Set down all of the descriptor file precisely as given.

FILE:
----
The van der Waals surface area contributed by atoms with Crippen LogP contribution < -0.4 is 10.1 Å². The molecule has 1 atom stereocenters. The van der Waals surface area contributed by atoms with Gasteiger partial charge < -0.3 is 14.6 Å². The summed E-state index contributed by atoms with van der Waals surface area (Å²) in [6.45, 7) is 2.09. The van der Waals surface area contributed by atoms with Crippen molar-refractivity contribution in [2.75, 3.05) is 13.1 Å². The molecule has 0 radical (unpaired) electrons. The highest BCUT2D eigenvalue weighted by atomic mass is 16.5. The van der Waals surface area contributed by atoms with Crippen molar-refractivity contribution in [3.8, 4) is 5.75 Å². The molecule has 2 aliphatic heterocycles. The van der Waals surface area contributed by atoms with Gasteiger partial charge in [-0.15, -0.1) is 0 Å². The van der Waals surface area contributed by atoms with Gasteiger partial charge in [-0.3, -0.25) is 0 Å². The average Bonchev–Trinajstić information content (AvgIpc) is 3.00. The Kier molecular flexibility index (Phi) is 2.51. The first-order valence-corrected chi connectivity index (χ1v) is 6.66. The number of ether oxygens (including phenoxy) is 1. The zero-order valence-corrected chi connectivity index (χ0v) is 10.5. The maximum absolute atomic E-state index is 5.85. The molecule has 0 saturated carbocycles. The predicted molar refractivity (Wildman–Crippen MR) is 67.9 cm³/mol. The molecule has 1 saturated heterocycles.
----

The van der Waals surface area contributed by atoms with Crippen LogP contribution < -0.4 is 10.1 Å². The molecule has 1 atom stereocenters. The van der Waals surface area contributed by atoms with Gasteiger partial charge < -0.3 is 14.6 Å². The summed E-state index contributed by atoms with van der Waals surface area (Å²) in [6.45, 7) is 2.09. The van der Waals surface area contributed by atoms with Crippen molar-refractivity contribution in [2.75, 3.05) is 13.1 Å². The molecule has 0 radical (unpaired) electrons. The highest BCUT2D eigenvalue weighted by atomic mass is 16.5. The van der Waals surface area contributed by atoms with Crippen molar-refractivity contribution in [3.8, 4) is 5.75 Å². The molecule has 2 aliphatic heterocycles. The van der Waals surface area contributed by atoms with Gasteiger partial charge in [-0.15, -0.1) is 0 Å². The van der Waals surface area contributed by atoms with Gasteiger partial charge in [-0.3, -0.25) is 0 Å². The average Bonchev–Trinajstić information content (AvgIpc) is 3.00. The Kier molecular flexibility index (Phi) is 2.51. The first-order valence-corrected chi connectivity index (χ1v) is 6.66. The number of ether oxygens (including phenoxy) is 1. The zero-order valence-corrected chi connectivity index (χ0v) is 10.5. The maximum absolute atomic E-state index is 5.85. The molecule has 0 saturated carbocycles. The predicted molar refractivity (Wildman–Crippen MR) is 67.9 cm³/mol. The molecule has 1 saturated heterocycles.